Clock ticks on campaign signs -, South Georgia News, Weather, Sports

Clock ticks on campaign signs

July 20, 2006

Albany - It happens after every election. Campaign signs aren't taken down and become an eyesore. There are rules about when the signs have to be removed, and candidates can rack up fines if they don't take them down.

Long after election day, you can find campaign signs littering yards and streets around town.  

"That creates a political eyesore,"said Trece Carter. And it's illegal. Trece Carter and other Jeff Sinyard supporters have spent the last two days picking up campaign signs around Albany.

"We have such a huge number of supporters and we promised them that we would get them a sign as well as recover their sign."

With temperatures in the 90's and a sea of signs around town, that's no easy job. "After ten signs, you kind of stop counting in this heat."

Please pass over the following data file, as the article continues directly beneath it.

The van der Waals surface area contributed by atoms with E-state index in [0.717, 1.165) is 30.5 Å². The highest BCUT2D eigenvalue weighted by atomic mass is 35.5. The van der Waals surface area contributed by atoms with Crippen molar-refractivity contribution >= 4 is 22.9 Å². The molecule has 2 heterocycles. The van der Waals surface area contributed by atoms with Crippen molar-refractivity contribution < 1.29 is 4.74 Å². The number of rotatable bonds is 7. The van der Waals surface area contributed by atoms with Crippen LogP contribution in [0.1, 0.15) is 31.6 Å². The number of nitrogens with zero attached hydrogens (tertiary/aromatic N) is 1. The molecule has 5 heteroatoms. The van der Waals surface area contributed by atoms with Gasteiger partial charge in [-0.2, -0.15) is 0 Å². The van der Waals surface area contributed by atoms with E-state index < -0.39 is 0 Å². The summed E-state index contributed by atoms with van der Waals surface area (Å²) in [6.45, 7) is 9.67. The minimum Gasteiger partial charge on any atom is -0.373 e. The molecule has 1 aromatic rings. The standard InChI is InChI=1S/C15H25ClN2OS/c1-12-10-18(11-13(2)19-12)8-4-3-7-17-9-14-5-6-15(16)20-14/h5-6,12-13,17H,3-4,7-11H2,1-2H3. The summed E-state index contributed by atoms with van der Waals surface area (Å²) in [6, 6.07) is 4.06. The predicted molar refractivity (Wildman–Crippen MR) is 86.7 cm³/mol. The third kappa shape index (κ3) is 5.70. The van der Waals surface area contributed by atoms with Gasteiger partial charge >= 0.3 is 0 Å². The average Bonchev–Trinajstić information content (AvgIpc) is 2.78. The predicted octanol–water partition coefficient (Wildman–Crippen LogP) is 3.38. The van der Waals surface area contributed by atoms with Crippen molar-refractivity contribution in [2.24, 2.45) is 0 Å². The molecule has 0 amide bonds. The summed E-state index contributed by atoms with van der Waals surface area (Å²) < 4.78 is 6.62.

Candidates can find themselves in hot water if they don't clean up their political leftovers. Albany mandates all signs must come down within seven days after the election.

"You don't want the code enforcement division or maybe your neighbors complaining to you. So to make everybody's job easier, let's just comply with the rules," said Carter. 

Cleaning up is a little easier for Carter, since her hard work before the election help to lead her candidate to victory.

Code enforcement rarely fines candidates, but they do notify them about lingering campaign signs. Officers says they pick up hundreds of signs themselves.

Counties have different rules regarding campaign signs, so check with your local code enforcement for the rules.



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